The Undying: deeply thought-provoking account of living with cancer

Anne Boyer dissects the social structures and cliches around cancer with perceptive grace

Paddle Diva team at the Hamptons Paddle for Pink race to benefit the Breast Cancer Research Foundation in Sag Harbor, New York. Anne Boyer seizes  the language and political economy of illness. Photograph: Sonia Moskowitz

Paddle Diva team at the Hamptons Paddle for Pink race to benefit the Breast Cancer Research Foundation in Sag Harbor, New York. Anne Boyer seizes the language and political economy of illness. Photograph: Sonia Moskowitz

The men’s health charity, Prostate Cancer UK, recently ran a campaign aimed at football fans, encouraging men to help “relegate prostate cancer”. A similar campaign by Cancer Research UK urged men to “give bowel cancer the boot”. The same organisation also launched a drive, in partnership with the crispbread company Ryvita, encouraging people to take up sponsored walking: it was called “Walk All Over Cancer” and was soundtracked by Nancy Sinatra’s These Boots Are Made For Walking. Its website sells T-shirts carrying the message: “Cancer, We’re Coming to Get You.” Fundraising for research into deadly diseases, which was once a staid and dignified business, must now be conducted in a register of inane jollity redolent of estate agents on a team-building exercise at a paintball centre.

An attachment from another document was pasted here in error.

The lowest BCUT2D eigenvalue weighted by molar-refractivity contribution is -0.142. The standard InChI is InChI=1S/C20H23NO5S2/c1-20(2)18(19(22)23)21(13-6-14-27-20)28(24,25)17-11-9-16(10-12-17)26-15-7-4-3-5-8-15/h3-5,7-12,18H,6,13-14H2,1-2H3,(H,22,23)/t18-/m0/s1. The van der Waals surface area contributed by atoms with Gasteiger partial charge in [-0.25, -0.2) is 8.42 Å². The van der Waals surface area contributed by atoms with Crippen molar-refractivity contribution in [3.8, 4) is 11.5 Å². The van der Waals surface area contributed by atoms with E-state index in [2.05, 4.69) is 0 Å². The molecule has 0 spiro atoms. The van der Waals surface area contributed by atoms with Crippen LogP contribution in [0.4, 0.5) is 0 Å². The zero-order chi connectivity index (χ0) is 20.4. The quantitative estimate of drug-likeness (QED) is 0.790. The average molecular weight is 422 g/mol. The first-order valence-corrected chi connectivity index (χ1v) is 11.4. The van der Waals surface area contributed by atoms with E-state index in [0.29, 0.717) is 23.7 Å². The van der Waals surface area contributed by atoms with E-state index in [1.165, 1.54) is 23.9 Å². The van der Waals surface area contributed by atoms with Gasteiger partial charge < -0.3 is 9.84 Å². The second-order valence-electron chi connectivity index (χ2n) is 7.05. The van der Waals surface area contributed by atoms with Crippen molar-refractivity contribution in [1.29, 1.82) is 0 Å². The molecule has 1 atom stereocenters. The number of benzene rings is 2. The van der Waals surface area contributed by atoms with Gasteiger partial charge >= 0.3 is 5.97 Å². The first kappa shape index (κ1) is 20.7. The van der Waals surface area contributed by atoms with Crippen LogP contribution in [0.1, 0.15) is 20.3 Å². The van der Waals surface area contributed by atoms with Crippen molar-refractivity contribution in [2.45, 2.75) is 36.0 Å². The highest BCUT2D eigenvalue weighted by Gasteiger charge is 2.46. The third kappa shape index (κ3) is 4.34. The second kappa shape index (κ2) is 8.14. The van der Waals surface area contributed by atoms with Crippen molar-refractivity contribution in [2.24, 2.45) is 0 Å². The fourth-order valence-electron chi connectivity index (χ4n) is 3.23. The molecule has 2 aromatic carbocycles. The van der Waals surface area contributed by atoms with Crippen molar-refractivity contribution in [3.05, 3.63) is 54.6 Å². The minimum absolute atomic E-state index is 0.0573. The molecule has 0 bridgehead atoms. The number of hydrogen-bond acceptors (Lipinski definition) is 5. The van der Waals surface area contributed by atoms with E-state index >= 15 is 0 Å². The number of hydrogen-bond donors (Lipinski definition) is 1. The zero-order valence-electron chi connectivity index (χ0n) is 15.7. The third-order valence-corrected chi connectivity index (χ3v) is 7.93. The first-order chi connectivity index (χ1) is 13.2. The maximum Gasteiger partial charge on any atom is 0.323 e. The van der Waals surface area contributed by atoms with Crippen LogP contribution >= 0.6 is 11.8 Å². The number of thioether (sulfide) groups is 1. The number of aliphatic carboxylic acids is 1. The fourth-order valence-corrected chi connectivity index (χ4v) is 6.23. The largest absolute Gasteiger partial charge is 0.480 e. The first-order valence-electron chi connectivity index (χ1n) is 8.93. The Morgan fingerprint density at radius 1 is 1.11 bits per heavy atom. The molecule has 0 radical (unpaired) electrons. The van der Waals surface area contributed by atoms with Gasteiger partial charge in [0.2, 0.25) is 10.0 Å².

The Americans, who invented this nonsense, have it worse. In a footnote in Anne Boyer’s The Undying, the American author and poet observes that “there are currently enough varieties of ‘F*ck Cancer’ T-shirts that a person could dress exclusively in ‘F*ck Cancer’ T-shirts for at least a month, and probably two, and never have to repeat a shirt or do laundry”. Another T-shirt tells cancer: “You messed with the wrong bitch”. At the less crass end of the spectrum are the pink ribbons associated with the “Pinktober” campaign for breast cancer awareness, which has been going since the early 1990s under the auspices of Estée Lauder and the Susan G Komen Foundation. Boyer has misgivings about these initiatives: with their culture of relentless platitude and enforced positivity, they foster in the public mind a false correlation between sanguinity and vitality – which implies, cruelly, that those who do not survive their illness have somehow let the side down.

The Irish Times
Please subscribe or sign in to continue reading.
The Irish Times

How can I keep reading?

You’ve reached an article that is only available to Irish Times subscribers.

Subscribe today and get the full picture for just €1 for the first month.

Subscribe No obligation, cancel any time.